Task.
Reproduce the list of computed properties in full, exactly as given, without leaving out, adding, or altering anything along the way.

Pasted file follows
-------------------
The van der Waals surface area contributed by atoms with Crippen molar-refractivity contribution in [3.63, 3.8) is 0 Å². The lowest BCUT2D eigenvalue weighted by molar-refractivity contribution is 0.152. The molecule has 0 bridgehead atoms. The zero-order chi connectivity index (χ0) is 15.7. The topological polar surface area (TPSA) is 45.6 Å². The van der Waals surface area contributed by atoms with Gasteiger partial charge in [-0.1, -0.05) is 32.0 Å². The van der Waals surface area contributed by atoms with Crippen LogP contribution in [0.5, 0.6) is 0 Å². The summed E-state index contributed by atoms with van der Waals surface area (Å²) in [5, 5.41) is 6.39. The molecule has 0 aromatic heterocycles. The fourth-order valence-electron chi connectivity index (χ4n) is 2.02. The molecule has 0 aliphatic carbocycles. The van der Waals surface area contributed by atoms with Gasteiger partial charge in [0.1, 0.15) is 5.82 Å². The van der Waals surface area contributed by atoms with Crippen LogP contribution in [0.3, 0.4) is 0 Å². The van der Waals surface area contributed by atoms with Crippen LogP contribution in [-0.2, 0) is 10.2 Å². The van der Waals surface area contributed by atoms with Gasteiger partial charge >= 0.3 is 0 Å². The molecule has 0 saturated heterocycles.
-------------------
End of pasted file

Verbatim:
The van der Waals surface area contributed by atoms with Crippen molar-refractivity contribution in [3.63, 3.8) is 0 Å². The lowest BCUT2D eigenvalue weighted by molar-refractivity contribution is 0.152. The molecule has 0 bridgehead atoms. The zero-order chi connectivity index (χ0) is 15.7. The topological polar surface area (TPSA) is 45.6 Å². The van der Waals surface area contributed by atoms with Gasteiger partial charge in [-0.1, -0.05) is 32.0 Å². The van der Waals surface area contributed by atoms with Crippen LogP contribution in [0.5, 0.6) is 0 Å². The summed E-state index contributed by atoms with van der Waals surface area (Å²) in [5, 5.41) is 6.39. The molecule has 0 aromatic heterocycles. The fourth-order valence-electron chi connectivity index (χ4n) is 2.02. The molecule has 0 aliphatic carbocycles. The van der Waals surface area contributed by atoms with Gasteiger partial charge in [0.1, 0.15) is 5.82 Å². The van der Waals surface area contributed by atoms with Crippen LogP contribution in [0.3, 0.4) is 0 Å². The van der Waals surface area contributed by atoms with Crippen LogP contribution in [-0.2, 0) is 10.2 Å². The van der Waals surface area contributed by atoms with Gasteiger partial charge >= 0.3 is 0 Å². The molecule has 0 saturated heterocycles.